I think these are all labels. But labels are so clichéd, why would you go there? I wouldn’t like to categorise my novel—not just in these two categories, but under any. It’s a book, just take it at face value. Novels are a spectrum, so why are you shoving them into boxes? It’s better to categorise a novel by the author; I’m okay with that because it’s by your work. But as someone writes more and more books, I think categorising them in any way is a little unfair, although as your build more of a body of work, you stop worrying about these things.
Do you show others what you’re working on, as a work-in-progress, or do you prefer only showing the final?
I show it to people whom I really trust. They are people who’ve read all my books, and whose literary worth I respect. I have a mental tuning with them. They are not afraid to be very blunt and say whatever they need to. The worst thing is to give your book to somebody who is trying to keep you happy. It must be given to someone you trust and who knows what’s happening in your head. I have a bunch of people like that.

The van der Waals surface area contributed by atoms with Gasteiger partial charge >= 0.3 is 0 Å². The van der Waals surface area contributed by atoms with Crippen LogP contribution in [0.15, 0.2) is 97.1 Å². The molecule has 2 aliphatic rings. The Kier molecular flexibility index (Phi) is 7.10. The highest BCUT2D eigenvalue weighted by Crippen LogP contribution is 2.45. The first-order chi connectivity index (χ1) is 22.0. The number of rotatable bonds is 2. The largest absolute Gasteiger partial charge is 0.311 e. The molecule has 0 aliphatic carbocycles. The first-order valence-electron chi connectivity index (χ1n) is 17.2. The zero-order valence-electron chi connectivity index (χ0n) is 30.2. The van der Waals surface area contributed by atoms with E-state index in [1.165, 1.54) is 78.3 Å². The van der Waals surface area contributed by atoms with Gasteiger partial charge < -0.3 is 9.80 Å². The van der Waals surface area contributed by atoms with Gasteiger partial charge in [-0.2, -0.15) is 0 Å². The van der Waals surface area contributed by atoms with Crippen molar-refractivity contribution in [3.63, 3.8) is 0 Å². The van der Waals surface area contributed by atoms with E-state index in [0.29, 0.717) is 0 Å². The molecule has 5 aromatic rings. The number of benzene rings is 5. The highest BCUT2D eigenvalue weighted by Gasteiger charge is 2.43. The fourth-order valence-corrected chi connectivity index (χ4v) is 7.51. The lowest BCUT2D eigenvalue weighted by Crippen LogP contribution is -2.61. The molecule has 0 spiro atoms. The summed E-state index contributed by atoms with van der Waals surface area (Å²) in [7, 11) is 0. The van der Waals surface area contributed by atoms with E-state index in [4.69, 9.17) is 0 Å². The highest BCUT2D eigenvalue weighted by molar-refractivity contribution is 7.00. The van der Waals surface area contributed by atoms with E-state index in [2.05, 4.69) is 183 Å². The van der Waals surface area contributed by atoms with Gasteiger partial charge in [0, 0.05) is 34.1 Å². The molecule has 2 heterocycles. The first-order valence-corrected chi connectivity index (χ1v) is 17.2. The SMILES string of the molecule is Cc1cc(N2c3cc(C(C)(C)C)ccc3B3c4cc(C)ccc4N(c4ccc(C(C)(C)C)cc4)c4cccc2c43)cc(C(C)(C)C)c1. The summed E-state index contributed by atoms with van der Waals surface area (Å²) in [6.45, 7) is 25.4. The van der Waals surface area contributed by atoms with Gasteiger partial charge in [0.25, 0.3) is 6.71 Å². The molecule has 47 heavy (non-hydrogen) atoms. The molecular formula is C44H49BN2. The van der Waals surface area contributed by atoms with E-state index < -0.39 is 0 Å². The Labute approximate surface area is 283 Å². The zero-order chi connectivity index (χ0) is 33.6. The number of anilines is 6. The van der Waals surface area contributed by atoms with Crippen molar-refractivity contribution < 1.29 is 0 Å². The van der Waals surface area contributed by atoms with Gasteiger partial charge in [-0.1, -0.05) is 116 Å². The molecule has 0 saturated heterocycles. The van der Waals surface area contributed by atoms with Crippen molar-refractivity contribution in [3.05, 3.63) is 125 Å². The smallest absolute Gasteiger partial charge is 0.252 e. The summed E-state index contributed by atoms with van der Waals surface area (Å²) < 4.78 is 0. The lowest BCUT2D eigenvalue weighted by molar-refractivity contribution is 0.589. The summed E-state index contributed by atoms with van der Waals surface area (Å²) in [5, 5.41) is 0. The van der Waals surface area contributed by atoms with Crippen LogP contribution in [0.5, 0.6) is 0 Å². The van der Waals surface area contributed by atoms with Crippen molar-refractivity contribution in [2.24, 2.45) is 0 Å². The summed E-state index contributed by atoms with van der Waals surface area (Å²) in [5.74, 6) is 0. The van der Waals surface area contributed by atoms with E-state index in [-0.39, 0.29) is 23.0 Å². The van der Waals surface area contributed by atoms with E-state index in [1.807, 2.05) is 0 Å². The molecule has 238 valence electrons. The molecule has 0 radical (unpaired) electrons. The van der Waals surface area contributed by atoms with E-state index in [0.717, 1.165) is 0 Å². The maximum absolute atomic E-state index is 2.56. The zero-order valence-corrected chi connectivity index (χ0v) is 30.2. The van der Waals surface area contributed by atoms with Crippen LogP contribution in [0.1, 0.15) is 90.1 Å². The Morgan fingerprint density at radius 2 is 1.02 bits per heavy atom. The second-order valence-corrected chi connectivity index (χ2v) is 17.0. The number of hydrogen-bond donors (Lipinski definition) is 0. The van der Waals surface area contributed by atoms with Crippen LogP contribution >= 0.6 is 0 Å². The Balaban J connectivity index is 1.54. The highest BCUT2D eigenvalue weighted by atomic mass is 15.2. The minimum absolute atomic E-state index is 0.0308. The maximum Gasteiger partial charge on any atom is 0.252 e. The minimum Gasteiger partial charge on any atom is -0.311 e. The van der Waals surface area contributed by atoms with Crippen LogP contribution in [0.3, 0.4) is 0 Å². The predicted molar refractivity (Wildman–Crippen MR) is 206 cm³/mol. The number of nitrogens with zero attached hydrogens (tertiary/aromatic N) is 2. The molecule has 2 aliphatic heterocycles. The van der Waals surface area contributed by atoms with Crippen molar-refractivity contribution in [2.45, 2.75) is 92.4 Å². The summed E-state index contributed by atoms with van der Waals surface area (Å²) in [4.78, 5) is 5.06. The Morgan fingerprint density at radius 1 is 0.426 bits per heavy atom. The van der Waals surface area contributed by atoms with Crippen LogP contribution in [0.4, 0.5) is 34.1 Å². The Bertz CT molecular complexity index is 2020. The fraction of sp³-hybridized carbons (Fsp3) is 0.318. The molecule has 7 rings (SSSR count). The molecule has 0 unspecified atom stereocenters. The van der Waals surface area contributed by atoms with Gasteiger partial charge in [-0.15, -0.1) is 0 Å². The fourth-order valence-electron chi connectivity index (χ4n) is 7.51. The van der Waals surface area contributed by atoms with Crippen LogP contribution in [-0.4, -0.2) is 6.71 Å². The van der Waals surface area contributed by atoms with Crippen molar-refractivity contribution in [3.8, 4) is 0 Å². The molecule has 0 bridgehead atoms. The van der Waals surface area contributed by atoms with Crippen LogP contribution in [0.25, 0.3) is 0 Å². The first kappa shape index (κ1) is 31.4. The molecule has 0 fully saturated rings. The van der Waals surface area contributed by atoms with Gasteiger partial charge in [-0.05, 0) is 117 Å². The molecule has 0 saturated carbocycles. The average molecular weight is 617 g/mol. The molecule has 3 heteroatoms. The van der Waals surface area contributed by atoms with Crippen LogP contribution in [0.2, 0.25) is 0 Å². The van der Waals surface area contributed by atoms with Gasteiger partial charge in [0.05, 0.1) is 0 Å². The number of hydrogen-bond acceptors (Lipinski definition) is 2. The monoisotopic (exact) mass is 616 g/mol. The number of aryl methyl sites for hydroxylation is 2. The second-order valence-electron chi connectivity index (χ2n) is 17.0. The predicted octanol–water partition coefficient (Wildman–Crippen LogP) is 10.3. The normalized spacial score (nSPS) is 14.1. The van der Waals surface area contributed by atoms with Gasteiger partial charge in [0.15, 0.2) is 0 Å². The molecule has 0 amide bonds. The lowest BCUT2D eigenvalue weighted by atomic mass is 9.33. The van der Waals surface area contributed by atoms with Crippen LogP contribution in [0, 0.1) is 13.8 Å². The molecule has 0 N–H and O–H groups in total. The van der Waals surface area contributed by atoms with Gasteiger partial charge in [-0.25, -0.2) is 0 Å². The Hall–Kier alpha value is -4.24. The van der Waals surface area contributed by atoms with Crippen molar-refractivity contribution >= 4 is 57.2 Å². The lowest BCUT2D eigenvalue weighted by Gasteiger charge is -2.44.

Does showing people your work-in-progress help?
It does. Since I’ve worked in advertising my whole life, I have zero ego about criticism. I really do. Because in advertising they’re always telling us “Yeh badlo, woh badlo [Change this, change that]” so I don’t sulk. I only listen to people whom I feel are bringing something, and only push back when I’m very sure about something. I think my acknowledgments are so long because I have a bunch of people who give me feedback as I write.
When was the first time you called yourself a writer?
I don’t know, I still don’t call myself a writer. People look so blank when you introduce yourself as a writer, you know. People hardly read books in India. So if I go to a party and people say what do you do, I just say, “I make ads, you’ve seen that Pepsi ad?” They’ll say haan haan and everyone knows. If you say you write books, then everyone looks very sweet and trapped, and ask which book have you written, would I have seen it? Then you have to mumble and say I wrote this book called Those Pricey Thakur Girls or whatever it is. It’s just easier to say I make ads. I haven’t called myself a writer on many occasions.
Writers are always asked who they write for…